Among the participants were more than 100 professors who had never taught entrepreneurial journalism but wanted to include it in their courses. In 2021, SembraMedia began a series of national programmes for professors and students, beginning with 30 professors in Argentina, to be followed by similar initiatives elsewhere in South America.

“We now have a more diversified cohort of professors, from different provinces in Argentina. We wanted to go outside the big cities,” said Iastrebner. “We provide not only training and networking, we also provide monthly newsletters to keep them updated,” Iastrebner said.

“It’s not only talking and training on how to use the curricula, it’s also to keep them updated and keep them linked to the network, so they can keep teaching autonomously and in consultation with their peers.”

Participation is through an open call for invitations, and the demand outweighs the openings. But those who are not enrolled in the official training programme remain in the network and can subscribe to the newsletters and other materials. “We keep them in the loop because they might just be entering the subject, or they are just starting to teach journalism, or there are a lot of them that have participated in other programmes,” she said.

The ultimate goal is a significant increase in the training and teaching of entrepreneurial journalism in universities, Iastrebner said.

“We already see how much the universities are opening their journalistic programmes, with conversations with entrepreneurs or with us,” she said. “We see there is a lot of change in the thinking there, not only in the curricula, also in the experience the student has in their training process.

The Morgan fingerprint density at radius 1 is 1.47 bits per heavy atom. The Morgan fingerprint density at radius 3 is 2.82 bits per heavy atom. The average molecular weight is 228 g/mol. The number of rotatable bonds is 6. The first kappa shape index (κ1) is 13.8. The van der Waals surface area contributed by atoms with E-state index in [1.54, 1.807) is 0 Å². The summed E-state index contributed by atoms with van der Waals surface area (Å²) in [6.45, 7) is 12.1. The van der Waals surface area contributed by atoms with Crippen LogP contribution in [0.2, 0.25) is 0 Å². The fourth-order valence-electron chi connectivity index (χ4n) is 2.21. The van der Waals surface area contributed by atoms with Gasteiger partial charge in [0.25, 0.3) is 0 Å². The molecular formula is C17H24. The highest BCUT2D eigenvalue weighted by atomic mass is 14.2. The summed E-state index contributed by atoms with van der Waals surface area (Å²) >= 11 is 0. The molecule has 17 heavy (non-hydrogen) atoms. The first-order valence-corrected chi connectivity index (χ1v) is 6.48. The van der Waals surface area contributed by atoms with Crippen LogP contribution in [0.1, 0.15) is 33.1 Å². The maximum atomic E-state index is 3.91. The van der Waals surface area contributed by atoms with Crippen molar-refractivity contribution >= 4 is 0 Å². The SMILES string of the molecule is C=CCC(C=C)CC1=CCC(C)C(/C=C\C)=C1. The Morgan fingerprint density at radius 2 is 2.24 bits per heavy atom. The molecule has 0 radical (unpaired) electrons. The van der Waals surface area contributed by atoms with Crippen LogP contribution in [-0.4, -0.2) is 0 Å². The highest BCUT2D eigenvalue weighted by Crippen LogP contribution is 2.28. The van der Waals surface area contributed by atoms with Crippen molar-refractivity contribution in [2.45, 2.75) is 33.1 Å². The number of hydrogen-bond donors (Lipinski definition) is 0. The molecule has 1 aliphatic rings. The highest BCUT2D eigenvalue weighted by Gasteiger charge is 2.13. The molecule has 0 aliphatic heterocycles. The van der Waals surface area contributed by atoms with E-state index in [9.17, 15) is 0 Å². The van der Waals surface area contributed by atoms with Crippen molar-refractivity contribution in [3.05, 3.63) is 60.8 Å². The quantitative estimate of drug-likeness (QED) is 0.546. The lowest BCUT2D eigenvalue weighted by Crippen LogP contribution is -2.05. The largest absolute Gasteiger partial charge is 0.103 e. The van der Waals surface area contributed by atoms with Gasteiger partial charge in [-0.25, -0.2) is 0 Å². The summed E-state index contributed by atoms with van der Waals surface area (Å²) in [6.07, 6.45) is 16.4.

“We would love to have a majority of universities teaching this, not a minority, and when that happens – we know it’s not going to happen overnight – that will really be structural change in the ecosystem. That is the key.”

There is a personal mission as well. In their media careers, both founders of SembraMedia struggled with the transformation of digital media businesses. “We both want to have people avoid that struggle, to have people avoid that lack of information to commit all those errors we committed as young entrepreneurs,” Iastrebner said.

“I had a 20 people team. There were a lot of people depending on me. So all my errors, and my lack of information, really had consequences. I wanted to make sure that didn’t happen to me again, or happened to anyone else. The only way is to have information out there. Obviously the reports are a big deal, but the formal training, the mindset, that’s everything.

“Lots of journalists don’t really talk about money, and many of them are exploited. Because there is always someone who will do your work for less money, and there is not a lot of opportunity in the traditional ecosystem. You need more leaders in the industry… Because of the way the industry is, not everyone gets to have a second opportunity to study the business.”

According to SembraMedia, in 2020 the initiative provided consulting to 22 independent media projects, resulting in 33 changes to business models and 86 new revenue sources.

This article is republished from the UNESCO publication After the pandemic, building back a stronger media: inspiring initiatives in ensuring media viability, written by Larry Kilman. Access it here.